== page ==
The whole of this epistle is full of solemn thought for us. It is very similar in tone to the apocalyptic epistles to the seven churches, and seems almost like a preface to them. Its warnings against declension from truth and holiness, against worldliness and luxury, against inflated self-sufficiency and boastfulness, against profligacy(5) and carnality, against a fruitless religion and an empty name are very appalling and sound like a prelude to the last trumpet—a voice from heaven so loud and penetrating that it would seem as if even the dead would awake under its terrible thunder. What sins it exposes in the Church of God! What departures from first love! What debasement in evil! It takes up and echoes the apostolic warnings of earlier days. Here we find the summary of the sins and apostasies of Christendom. The “strong delusion,” which believes the lie, is here (2Th 2:2). The fatal friendship between God and the world is here (Jam 4:4). The often denounced fellowship between the clean and the unclean is here (1Co 10:21). Here is represented to us the last great lapse to the Christian Churches and with it the ending of the times of the Gentiles: the commixture(6) of religion and irreligion, of error and truth, of fleshly lusts and a confident profession, of antinomian laxity(7) and a high profession, the alliance—political, or  philosophical, or scientific, or ecclesiastical—between Egypt and Israel, between Babylon and Jerusalem (2Ti 3:1-7). Here we see the Church absorbed in the world and the world in the Church, each delighted with the other; the sons of Belial sitting at the “feast of charity” and at the Supper of the Lord; error the companion of truth, and truth the ally of error; the fine arts—music, painting, sculpture—all made to minister, not to religion, but to the production of religious sensations, which make men believe that they are religious when they are mere admirers of the beautiful and solemn in sight and sound(8).

One of the most sorrowful things amongst us is the going back of many who “did run well,” who were once zealous and sound in the faith, but have been swept into the torrent of “progress.” They boast of keeping abreast of the age and mistake the snares of Satan as “an angel of light” for the “leadings of providence” and teachings of the Holy Ghost; leaving their first faith and love; taking one of earth’s meteors for the heavenly pole star(9). Politics, pleasure, gaiety, business, philosophy, science have come between them and the glory, if not between them and the cross. Leanness of soul, lowness of spirituality, lukewarmness in everything but outward religious bustle describe their present condition. They do not thrive nor bear fruit. They have come to be once more in love with this present evil world, from which they had been delivered. They have become stagnant in the routine of external service and conventional talk. They have thrown themselves into the spirit of the age in its full breadth—a breadth too narrow to include the glory of earth’s coming King and the power of the Holy Spirit, but broad enough to contain in it the dark subtleties of anti-Christian error, at least in their germ or idea, which in its full development will not only deify humanity and worship creature intellect and power, but will enthrone force, and numbers, and money, and commerce, and art with all that is called “nature” and “natural laws,” as the true regalities of earth, the true elevators of the race, and accomplishers of the destinies of man!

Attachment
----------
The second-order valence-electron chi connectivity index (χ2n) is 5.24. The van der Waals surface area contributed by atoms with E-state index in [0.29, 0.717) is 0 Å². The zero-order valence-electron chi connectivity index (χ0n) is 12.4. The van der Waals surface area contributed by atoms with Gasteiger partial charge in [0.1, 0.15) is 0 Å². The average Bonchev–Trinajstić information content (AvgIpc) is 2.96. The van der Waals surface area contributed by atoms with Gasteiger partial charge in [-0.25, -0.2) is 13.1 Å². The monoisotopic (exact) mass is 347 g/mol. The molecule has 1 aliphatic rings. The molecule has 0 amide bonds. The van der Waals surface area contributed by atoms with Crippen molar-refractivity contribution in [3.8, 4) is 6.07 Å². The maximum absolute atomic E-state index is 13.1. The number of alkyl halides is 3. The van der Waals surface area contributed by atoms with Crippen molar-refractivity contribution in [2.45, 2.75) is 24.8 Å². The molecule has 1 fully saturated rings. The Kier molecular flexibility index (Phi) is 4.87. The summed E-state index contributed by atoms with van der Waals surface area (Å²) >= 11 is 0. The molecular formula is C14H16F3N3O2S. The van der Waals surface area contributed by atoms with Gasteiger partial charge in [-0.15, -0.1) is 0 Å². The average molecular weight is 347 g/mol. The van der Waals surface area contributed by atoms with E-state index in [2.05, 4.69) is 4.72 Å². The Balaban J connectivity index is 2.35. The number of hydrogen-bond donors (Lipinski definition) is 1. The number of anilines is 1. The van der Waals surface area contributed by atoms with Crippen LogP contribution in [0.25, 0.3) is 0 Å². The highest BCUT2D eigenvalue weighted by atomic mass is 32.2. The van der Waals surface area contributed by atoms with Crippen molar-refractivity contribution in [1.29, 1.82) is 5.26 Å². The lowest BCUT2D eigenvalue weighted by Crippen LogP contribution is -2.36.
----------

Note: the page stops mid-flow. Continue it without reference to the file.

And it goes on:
Thus does Jude warn us, as Paul did, against the perilous times of the last days. The Church of our age may not be chargeable with such declension as in the days of Jude. The fine gold may have become dim, but is not altogether dross. Yet modern Christianity has in it but little of the miracle or magnificence of early times. It is not so holy, so prayerful, so joyful; nor yet so high, so noble, so splendid. The grandeur of apostolic saintship has disappeared. How poor is much of the religion we see around us! How hollow and superficial! Sullen in some, flippant in others, showy in others, bustling and talkative in others, worldly and political in others, sensational and sentimental in others—in all, second-rate, even when sincere and true.